Dividing marital assets, calculating child support, and determining spousal support are important aspects of any divorce; however, these proceedings are often most complex in high net-worth divorce cases. New Jersey matrimonial law attorney and family mediator Rosanne DeTorres explains the unique challenges associated with high-net-worth divorce, particularly those involving business ownership or child support considerations.
Hosted by: Diana Shepherd, Editorial Director, Divorce Magazine
Guest speakers: Family Lawyer – Rosanne DeTorres.
About our guest speaker: Matrimonial law attorney Rosanne DeTorres practices family law with the New Jersey law firm of DeTorres & DeGeorge, LLC. An accomplished appellate attorney with experience in commercial, business, and real estate transactions, Rosanne is trained both as a family mediator and a collaborative law attorney. She is a member of the Executive Community of the Family Law Section of the New Jersey State Bar Association and the Hunterdon County Bar Association.
Learn more about Rosanne and the New Jersey law firm of DeTorres & DeGeorge law firm at www.danddfamilylaw.com.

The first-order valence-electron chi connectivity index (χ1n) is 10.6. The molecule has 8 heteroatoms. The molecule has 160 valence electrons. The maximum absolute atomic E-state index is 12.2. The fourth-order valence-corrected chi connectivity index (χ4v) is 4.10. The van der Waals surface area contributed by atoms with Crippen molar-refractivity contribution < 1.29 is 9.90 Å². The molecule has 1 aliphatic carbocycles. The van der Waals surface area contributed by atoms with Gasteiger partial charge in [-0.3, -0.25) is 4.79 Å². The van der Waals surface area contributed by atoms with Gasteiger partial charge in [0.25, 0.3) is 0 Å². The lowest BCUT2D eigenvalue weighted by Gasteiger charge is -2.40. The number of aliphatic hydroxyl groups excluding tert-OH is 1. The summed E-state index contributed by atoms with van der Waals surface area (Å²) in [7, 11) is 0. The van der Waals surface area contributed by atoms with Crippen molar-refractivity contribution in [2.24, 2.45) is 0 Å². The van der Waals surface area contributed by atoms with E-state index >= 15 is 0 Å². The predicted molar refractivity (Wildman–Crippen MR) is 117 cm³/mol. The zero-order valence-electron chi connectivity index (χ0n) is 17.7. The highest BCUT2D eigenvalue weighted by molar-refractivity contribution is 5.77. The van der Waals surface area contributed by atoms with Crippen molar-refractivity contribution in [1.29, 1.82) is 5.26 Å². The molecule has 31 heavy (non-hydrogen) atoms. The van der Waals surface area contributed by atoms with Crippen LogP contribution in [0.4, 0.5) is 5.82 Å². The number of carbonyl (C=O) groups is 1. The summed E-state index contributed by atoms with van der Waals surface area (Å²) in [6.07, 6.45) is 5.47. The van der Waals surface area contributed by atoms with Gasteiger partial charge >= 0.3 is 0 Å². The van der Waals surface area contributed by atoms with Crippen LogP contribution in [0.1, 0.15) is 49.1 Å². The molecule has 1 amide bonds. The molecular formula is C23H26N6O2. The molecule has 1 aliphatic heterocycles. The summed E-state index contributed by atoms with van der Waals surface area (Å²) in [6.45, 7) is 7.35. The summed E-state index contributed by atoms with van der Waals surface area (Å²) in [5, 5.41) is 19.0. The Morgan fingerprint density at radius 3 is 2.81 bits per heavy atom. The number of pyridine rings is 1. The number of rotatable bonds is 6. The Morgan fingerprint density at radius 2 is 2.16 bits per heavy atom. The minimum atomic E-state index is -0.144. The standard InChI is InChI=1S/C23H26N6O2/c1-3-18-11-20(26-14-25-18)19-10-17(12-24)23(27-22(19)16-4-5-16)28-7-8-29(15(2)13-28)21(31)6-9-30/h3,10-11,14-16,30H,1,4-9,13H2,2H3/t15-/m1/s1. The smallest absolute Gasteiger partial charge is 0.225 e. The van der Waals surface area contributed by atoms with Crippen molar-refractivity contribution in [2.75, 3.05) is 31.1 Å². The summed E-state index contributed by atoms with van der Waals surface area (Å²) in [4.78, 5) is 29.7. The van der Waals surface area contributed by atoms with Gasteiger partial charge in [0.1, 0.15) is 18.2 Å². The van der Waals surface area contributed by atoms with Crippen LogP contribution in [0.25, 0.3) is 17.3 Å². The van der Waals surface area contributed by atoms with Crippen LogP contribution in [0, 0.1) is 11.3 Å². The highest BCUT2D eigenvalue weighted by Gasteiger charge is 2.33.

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What is the difference between fault and no-fault divorce?
DeTorres: The difference is the reason given to the court for the divorce. Grounds for divorce refers to the basis on which you’re asking for the divorce. In New Jersey, there are both fault grounds and no-fault grounds. Fault grounds allege that some kind of harm happened in the marriage. No-fault is available to people who don’t want to allege that anything bad happened in the marriage. In New Jersey, most people file on no-fault grounds, which is either based on 18 months of legal separation or irreconcilable differences. With irreconcilable differences, you are allowed to file right away and don’t have to wait 18 months.
Fault grounds include extreme cruelty, adultery, abandonment, addiction, imprisonment, institutionalization, and deviant sexual conduct. We see very little of that in New Jersey at the present time. Fault grounds being used for divorce is very uncommon.
If one spouse is to blame for the divorce because they committed adultery, will the other spouse get more of the marital property?
DeTorres: The answer to that is almost always no, but there are limited exceptions. For example, where a spouse used marital resources for an unlawful purpose, or fraudulently removed marital resources from what we call the marital estate, or used marital resources or income to maintain a relationship outside the marriage in the case of adultery by taking the paramour on trips or buying them expensive gifts—those funds are recoverable. However, there’s no penalty per se assessed against the wrongdoer in favor of the innocent party.
How do you choose an attorney in a high-net-worth divorce?